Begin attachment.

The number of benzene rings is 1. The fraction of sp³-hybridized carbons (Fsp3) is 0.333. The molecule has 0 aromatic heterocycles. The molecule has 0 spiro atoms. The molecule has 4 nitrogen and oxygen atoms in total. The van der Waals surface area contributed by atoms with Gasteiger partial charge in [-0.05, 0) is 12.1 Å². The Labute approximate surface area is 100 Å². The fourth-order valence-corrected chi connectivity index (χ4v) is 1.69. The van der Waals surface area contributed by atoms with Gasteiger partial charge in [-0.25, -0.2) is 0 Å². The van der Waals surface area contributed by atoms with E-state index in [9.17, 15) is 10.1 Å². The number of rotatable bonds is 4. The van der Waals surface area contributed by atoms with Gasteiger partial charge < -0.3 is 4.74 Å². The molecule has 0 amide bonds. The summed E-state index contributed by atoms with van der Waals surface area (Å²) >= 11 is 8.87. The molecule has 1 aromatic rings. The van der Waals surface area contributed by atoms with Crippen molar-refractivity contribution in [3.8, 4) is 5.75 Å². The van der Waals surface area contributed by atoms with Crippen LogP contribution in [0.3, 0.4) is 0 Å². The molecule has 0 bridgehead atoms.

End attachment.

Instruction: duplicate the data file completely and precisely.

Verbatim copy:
The number of benzene rings is 1. The fraction of sp³-hybridized carbons (Fsp3) is 0.333. The molecule has 0 aromatic heterocycles. The molecule has 0 spiro atoms. The molecule has 4 nitrogen and oxygen atoms in total. The van der Waals surface area contributed by atoms with Gasteiger partial charge in [-0.05, 0) is 12.1 Å². The Labute approximate surface area is 100 Å². The fourth-order valence-corrected chi connectivity index (χ4v) is 1.69. The van der Waals surface area contributed by atoms with Gasteiger partial charge in [-0.25, -0.2) is 0 Å². The van der Waals surface area contributed by atoms with E-state index in [9.17, 15) is 10.1 Å². The number of rotatable bonds is 4. The van der Waals surface area contributed by atoms with Gasteiger partial charge < -0.3 is 4.74 Å². The molecule has 0 amide bonds. The summed E-state index contributed by atoms with van der Waals surface area (Å²) >= 11 is 8.87. The molecule has 1 aromatic rings. The van der Waals surface area contributed by atoms with Crippen molar-refractivity contribution in [3.8, 4) is 5.75 Å². The van der Waals surface area contributed by atoms with Crippen LogP contribution in [0.3, 0.4) is 0 Å². The molecule has 0 bridgehead atoms.